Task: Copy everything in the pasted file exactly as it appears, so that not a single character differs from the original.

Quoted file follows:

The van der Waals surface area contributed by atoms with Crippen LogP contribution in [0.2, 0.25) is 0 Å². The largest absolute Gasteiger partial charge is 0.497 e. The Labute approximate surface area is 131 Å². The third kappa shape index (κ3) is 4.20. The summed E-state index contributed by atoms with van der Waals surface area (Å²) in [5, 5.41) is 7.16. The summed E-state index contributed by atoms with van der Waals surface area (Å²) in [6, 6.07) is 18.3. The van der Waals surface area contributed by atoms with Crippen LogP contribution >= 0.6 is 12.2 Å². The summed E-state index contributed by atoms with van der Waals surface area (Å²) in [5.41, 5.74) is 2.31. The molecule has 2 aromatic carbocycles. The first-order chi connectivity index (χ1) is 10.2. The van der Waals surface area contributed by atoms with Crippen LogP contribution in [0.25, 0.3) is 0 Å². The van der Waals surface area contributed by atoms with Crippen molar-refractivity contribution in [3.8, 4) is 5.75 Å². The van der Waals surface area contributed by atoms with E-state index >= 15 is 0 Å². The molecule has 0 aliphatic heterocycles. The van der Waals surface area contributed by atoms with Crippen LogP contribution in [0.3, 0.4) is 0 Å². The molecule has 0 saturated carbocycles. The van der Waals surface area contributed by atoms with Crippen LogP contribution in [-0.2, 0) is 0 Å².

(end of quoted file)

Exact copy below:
The van der Waals surface area contributed by atoms with Crippen LogP contribution in [0.2, 0.25) is 0 Å². The largest absolute Gasteiger partial charge is 0.497 e. The Labute approximate surface area is 131 Å². The third kappa shape index (κ3) is 4.20. The summed E-state index contributed by atoms with van der Waals surface area (Å²) in [5, 5.41) is 7.16. The summed E-state index contributed by atoms with van der Waals surface area (Å²) in [6, 6.07) is 18.3. The van der Waals surface area contributed by atoms with Crippen LogP contribution >= 0.6 is 12.2 Å². The summed E-state index contributed by atoms with van der Waals surface area (Å²) in [5.41, 5.74) is 2.31. The molecule has 2 aromatic carbocycles. The first-order chi connectivity index (χ1) is 10.2. The van der Waals surface area contributed by atoms with Crippen LogP contribution in [0.25, 0.3) is 0 Å². The van der Waals surface area contributed by atoms with Crippen molar-refractivity contribution in [3.8, 4) is 5.75 Å². The van der Waals surface area contributed by atoms with E-state index >= 15 is 0 Å². The molecule has 0 aliphatic heterocycles. The van der Waals surface area contributed by atoms with Crippen LogP contribution in [0.3, 0.4) is 0 Å². The molecule has 0 saturated carbocycles. The van der Waals surface area contributed by atoms with Crippen LogP contribution in [-0.2, 0) is 0 Å².